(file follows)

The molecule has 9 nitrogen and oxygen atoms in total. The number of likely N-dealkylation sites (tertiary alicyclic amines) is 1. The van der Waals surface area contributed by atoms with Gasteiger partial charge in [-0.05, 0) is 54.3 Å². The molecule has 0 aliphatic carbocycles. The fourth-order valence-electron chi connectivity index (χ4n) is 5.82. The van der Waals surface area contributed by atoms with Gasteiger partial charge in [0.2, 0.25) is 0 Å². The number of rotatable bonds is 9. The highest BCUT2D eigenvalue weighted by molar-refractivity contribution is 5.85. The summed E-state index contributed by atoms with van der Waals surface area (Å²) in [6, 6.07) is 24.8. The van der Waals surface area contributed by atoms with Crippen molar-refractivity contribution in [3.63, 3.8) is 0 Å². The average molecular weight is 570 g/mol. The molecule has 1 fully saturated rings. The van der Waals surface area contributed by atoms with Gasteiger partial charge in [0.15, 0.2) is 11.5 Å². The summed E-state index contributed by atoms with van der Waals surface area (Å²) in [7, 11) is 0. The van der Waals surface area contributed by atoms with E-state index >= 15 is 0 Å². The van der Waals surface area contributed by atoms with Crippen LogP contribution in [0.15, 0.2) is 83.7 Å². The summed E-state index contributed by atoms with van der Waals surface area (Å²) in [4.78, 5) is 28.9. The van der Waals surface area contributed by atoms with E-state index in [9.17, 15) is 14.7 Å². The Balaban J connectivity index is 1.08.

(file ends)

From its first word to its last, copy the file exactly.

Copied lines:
The molecule has 9 nitrogen and oxygen atoms in total. The number of likely N-dealkylation sites (tertiary alicyclic amines) is 1. The van der Waals surface area contributed by atoms with Gasteiger partial charge in [-0.05, 0) is 54.3 Å². The molecule has 0 aliphatic carbocycles. The fourth-order valence-electron chi connectivity index (χ4n) is 5.82. The van der Waals surface area contributed by atoms with Gasteiger partial charge in [0.2, 0.25) is 0 Å². The number of rotatable bonds is 9. The highest BCUT2D eigenvalue weighted by molar-refractivity contribution is 5.85. The summed E-state index contributed by atoms with van der Waals surface area (Å²) in [6, 6.07) is 24.8. The van der Waals surface area contributed by atoms with Crippen molar-refractivity contribution in [3.63, 3.8) is 0 Å². The average molecular weight is 570 g/mol. The molecule has 1 fully saturated rings. The van der Waals surface area contributed by atoms with Gasteiger partial charge in [0.15, 0.2) is 11.5 Å². The summed E-state index contributed by atoms with van der Waals surface area (Å²) in [7, 11) is 0. The van der Waals surface area contributed by atoms with E-state index >= 15 is 0 Å². The van der Waals surface area contributed by atoms with Crippen LogP contribution in [0.15, 0.2) is 83.7 Å². The summed E-state index contributed by atoms with van der Waals surface area (Å²) in [4.78, 5) is 28.9. The van der Waals surface area contributed by atoms with E-state index in [9.17, 15) is 14.7 Å². The Balaban J connectivity index is 1.08.